Austin City Hall Risks $7.3M Fine by Blocking Concealed Carry, Says Analyst

concealed carry holster
Ibro Palic/Flickr
Austin, TX

Central Texas Gun Works owner Michael Cargill claims Austin, Texas, is risking a $7.3 million fine rather than allow concealed carry permit holders to be armed in City Hall.

Cargill’s assessment comes after he initiated a complaint against Austin, which Texas Attorney General Ken Paxton turned into a lawsuit against the City. The complaint and subsequent suit revolve around a 2015 law requiring concealed carry to be honored in government buildings/properties. Cargill alleged that Austin’s City Hall kept its 30.06 (concealed carry prohibited) sign after the law was implemented and, even after turning the sign to reduce visibility, gave him a verbal notice that he could not carry.

The Texas Tribune reports that Paxton brought suit in May 2016, on the grounds that “Austin banned firearms in its city hall under the law’s ‘government court’ exception, which prohibits them ‘on the premises of any government court or offices utilized by the court,’ unless a written regulation or the individual court authorizes it.” But Paxton’s office indicated it could not ascertain “which government court or office utilized by a government court, if any, is located within the city hall building.”

The suit brought by Paxton is ultimately intended to bring Austin into line with the 2015 law and should Austin lose, it could also mean a hefty fine resulting in the loss of millions of tax dollars.

Cargill spoke to Breitbart News on January 8, saying he calculated the per-day fine Austin is compiling and he believes the current, total amount is around $7.3 million. He explained the the fine for day one of violating the 2015 law is “$1,000 to $1,500; the second day is $10,000 to $10,500; every day thereafter is $10,000 to $10,500 as well.” Cargill said he began tallying the penalties at the start of 2016 to date.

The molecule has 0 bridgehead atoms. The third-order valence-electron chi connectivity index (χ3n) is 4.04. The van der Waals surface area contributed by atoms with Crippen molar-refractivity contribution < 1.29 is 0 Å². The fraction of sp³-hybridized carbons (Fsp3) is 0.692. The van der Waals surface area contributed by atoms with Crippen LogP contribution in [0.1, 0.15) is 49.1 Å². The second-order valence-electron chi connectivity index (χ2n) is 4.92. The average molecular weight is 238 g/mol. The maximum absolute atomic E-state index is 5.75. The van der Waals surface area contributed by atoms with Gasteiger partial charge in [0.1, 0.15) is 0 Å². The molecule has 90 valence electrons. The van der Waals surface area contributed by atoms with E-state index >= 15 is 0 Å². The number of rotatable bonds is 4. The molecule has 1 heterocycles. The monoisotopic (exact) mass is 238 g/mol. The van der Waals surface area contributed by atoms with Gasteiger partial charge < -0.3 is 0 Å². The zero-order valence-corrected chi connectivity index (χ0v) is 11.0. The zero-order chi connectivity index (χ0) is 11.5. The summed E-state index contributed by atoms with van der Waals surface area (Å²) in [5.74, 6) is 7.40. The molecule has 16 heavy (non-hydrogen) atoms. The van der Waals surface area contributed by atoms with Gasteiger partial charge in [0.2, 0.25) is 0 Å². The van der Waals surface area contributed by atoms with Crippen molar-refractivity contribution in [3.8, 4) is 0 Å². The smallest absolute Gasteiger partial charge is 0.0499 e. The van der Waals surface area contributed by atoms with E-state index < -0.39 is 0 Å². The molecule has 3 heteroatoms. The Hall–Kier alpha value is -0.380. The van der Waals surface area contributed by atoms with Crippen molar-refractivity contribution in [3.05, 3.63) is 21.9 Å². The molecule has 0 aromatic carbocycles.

Even on the lesser scale of $1,500 in fines each day, Austin would owe over $1.1 million at this point.

Cargill explained the law is structured so that fines accrued via failure to comply are used for infrastructure projects around the state. In other words, in the event that Austin loses the suit, millions of local taxpayer dollars could be used to repair roads and bridges in Dallas, Lubbock, or another Texas city.

Austin asked that the suit against the city be dismissed, but on December 22, 2017, Fox 7 reported that Travis County District Court Judge Lora Livingston ruled that Paxton’s suit can proceed.

Cargill reacted to Livingston’s ruling by saying, “It’s time that our elected officials stopped violating our Second Amendment rights, and all of our Constitutional rights. It’s time that they started following the law and that is all that we ask.”

AWR Hawkins is an award-winning Second Amendment columnist for Breitbart News, the host of the Breitbart podcast Bullets, and the writer/curator of Down Range with AWR Hawkinsa weekly newsletter focused on all things Second Amendment, also for Breitbart News. He is the political analyst for Armed American Radio. Follow him on Twitter: @AWRHawkins. Reach him directly at awrhawkins@breitbart.com. Sign up to get Down Range at breitbart.com/downrange.

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